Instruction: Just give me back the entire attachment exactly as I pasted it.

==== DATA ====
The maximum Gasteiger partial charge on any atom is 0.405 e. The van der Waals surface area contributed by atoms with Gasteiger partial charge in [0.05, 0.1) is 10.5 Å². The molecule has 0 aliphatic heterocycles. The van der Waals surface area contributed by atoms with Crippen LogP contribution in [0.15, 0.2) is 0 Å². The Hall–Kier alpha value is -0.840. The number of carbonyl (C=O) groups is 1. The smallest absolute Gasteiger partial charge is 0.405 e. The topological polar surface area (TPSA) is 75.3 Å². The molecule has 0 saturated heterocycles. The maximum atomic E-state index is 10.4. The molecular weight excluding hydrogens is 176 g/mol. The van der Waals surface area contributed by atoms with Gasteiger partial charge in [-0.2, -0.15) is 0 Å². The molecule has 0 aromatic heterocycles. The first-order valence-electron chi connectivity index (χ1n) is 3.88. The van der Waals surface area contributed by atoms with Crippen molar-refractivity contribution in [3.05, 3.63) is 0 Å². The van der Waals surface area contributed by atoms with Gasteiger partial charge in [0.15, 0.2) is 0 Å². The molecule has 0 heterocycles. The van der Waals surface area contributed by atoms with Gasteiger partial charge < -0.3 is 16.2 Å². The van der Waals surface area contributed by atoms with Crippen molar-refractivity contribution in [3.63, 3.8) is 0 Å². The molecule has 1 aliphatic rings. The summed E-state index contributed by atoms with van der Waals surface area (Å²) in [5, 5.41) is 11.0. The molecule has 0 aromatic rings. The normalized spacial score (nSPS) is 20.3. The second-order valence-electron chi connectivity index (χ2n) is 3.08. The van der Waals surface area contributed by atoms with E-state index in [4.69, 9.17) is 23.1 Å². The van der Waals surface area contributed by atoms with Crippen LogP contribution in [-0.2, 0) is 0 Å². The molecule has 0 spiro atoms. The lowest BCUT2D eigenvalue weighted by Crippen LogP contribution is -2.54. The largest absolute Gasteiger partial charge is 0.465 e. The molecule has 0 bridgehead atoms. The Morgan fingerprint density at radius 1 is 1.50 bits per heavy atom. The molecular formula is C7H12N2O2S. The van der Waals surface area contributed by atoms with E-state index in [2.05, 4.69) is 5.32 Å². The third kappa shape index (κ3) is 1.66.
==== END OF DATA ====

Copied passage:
The maximum Gasteiger partial charge on any atom is 0.405 e. The van der Waals surface area contributed by atoms with Gasteiger partial charge in [0.05, 0.1) is 10.5 Å². The molecule has 0 aliphatic heterocycles. The van der Waals surface area contributed by atoms with Crippen LogP contribution in [0.15, 0.2) is 0 Å². The Hall–Kier alpha value is -0.840. The number of carbonyl (C=O) groups is 1. The smallest absolute Gasteiger partial charge is 0.405 e. The topological polar surface area (TPSA) is 75.3 Å². The molecule has 0 saturated heterocycles. The maximum atomic E-state index is 10.4. The molecular weight excluding hydrogens is 176 g/mol. The van der Waals surface area contributed by atoms with Gasteiger partial charge in [-0.2, -0.15) is 0 Å². The molecule has 0 aromatic heterocycles. The first-order valence-electron chi connectivity index (χ1n) is 3.88. The van der Waals surface area contributed by atoms with Crippen molar-refractivity contribution in [3.05, 3.63) is 0 Å². The van der Waals surface area contributed by atoms with Gasteiger partial charge in [0.15, 0.2) is 0 Å². The molecule has 0 heterocycles. The van der Waals surface area contributed by atoms with Gasteiger partial charge < -0.3 is 16.2 Å². The van der Waals surface area contributed by atoms with Crippen molar-refractivity contribution in [3.63, 3.8) is 0 Å². The molecule has 1 aliphatic rings. The summed E-state index contributed by atoms with van der Waals surface area (Å²) in [5, 5.41) is 11.0. The molecule has 0 aromatic rings. The normalized spacial score (nSPS) is 20.3. The second-order valence-electron chi connectivity index (χ2n) is 3.08. The van der Waals surface area contributed by atoms with E-state index in [4.69, 9.17) is 23.1 Å². The van der Waals surface area contributed by atoms with Crippen LogP contribution in [-0.2, 0) is 0 Å². The molecule has 0 spiro atoms. The lowest BCUT2D eigenvalue weighted by Crippen LogP contribution is -2.54. The largest absolute Gasteiger partial charge is 0.465 e. The molecule has 0 bridgehead atoms. The Morgan fingerprint density at radius 1 is 1.50 bits per heavy atom. The molecular formula is C7H12N2O2S. The van der Waals surface area contributed by atoms with E-state index in [2.05, 4.69) is 5.32 Å². The third kappa shape index (κ3) is 1.66.